24 July 2013

Learning to Ride a Bike... Again

If you haven't heard, in a little less than 2 months, I will be embarking on a 5-day, 300 mile bike ride from NYC to DC, ending with lobbying visits to my legislators about the importance of responding to the threat of climate change and creating real alternatives - including transportation alternatives like biking - for Americans.  This is part of the Climate Ride, and my organization, Virginia Interfaith Power & Light - through the National IPL office - will be a financial beneficiary of this ride.  I need to raise $2400 in order to be eligible to ride - and I am almost 10% to goal at this point.  I will be including a few posts between now and September 21 (the beginning of the ride) about where I am in both my fundraising efforts and in my training efforts.

So, like any kid, I learned to ride a bike at a young age.  I'd have to check in with my parents to know how old I was, but I remember my pink and purple bike and learning to ride on our street and down in the cul-de-sac.  I also remember heading down the driveway one day and veering into our ivy bank to avoid running into the street as a car came down the hill.  I'm sure that wasn't the first time I had a "bike accident," but it certainly wasn't the last.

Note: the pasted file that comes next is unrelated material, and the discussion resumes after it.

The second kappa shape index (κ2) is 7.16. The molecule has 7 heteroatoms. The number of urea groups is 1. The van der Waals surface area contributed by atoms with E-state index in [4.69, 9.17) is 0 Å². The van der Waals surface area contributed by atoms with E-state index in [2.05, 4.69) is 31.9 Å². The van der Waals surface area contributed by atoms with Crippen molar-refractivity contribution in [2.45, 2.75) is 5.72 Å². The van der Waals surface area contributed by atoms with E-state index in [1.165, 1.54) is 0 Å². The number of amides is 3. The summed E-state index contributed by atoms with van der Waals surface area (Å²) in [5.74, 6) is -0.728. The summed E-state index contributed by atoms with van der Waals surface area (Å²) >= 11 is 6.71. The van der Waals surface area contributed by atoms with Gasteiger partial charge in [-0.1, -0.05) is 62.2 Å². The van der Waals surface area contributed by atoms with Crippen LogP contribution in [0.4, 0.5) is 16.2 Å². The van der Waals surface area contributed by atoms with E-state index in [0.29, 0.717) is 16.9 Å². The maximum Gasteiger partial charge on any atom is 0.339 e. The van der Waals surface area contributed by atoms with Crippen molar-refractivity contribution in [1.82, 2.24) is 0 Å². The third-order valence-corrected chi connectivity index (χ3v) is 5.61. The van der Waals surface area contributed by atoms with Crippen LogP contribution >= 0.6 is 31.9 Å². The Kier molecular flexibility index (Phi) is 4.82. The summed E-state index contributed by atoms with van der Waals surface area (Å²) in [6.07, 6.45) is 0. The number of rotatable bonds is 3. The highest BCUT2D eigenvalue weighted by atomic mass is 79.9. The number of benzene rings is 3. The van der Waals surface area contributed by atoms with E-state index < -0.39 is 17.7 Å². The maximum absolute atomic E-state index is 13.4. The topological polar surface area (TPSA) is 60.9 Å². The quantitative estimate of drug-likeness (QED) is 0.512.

Over the years I've had phases with bikes.  In college, during my sophomore year, I got a bike because I lived on the edge of campus in the only campus apartments at the time, and needed a bike to get to class on time.  My dad and I went shopping and I bought a bike at Dicks.  Nothing super fancy or expensive, but it did the job.  It also came with me to Tech, but spent most of the time in the closet, since I was afraid to ride on Howell Mill to campus.

During my internship in seminary, I lucked out and got a sweet bike rack for my car in our white elephant gift exchange.  It made it easier to take my bike places, but still for the most part it hung out in closets or the garage.  My dad and brother (along with other extended family members) rode the Great Ohio Bicycle Adventure a couple times, but I never got a chance to join them.  However, the three of us would occasionally go for long bike rides - around 15-20 miles - and I was always able to keep up.

This ride averages 60 miles a day.  So this year for my birthday, I convinced my parents that my 15+ year old, hybrid bike, just wasn't going to cut it.  I was gifted with my first real road bike!  I've had it now for a little over two months, and have already put over 150 miles on it.  I've ridden in Roswell, GA; Williamsburg, VA; Richmond, VA; from Alexandria VA down to Mt. Vernon and also up to Silver Springs, MD.  I've ridden in the pouring rain and the (seemingly) desert heat.  I've ridden solo and with friends.

Over my lifetime I've logged plenty of miles on a bike - last year when I worked at the running store 4.5 miles from the house I rode my bike - on major roads - to work.  At that time, I decided to invest in clip-in shoes and pedals.  I was a little apprehensive, and trained on the trainer a few times before taking them out on the road.  But I never fell, never had trouble unclipping at traffic lights, or any of the classic newbie cyclist problems with clips.  That is, until the last couple of weeks.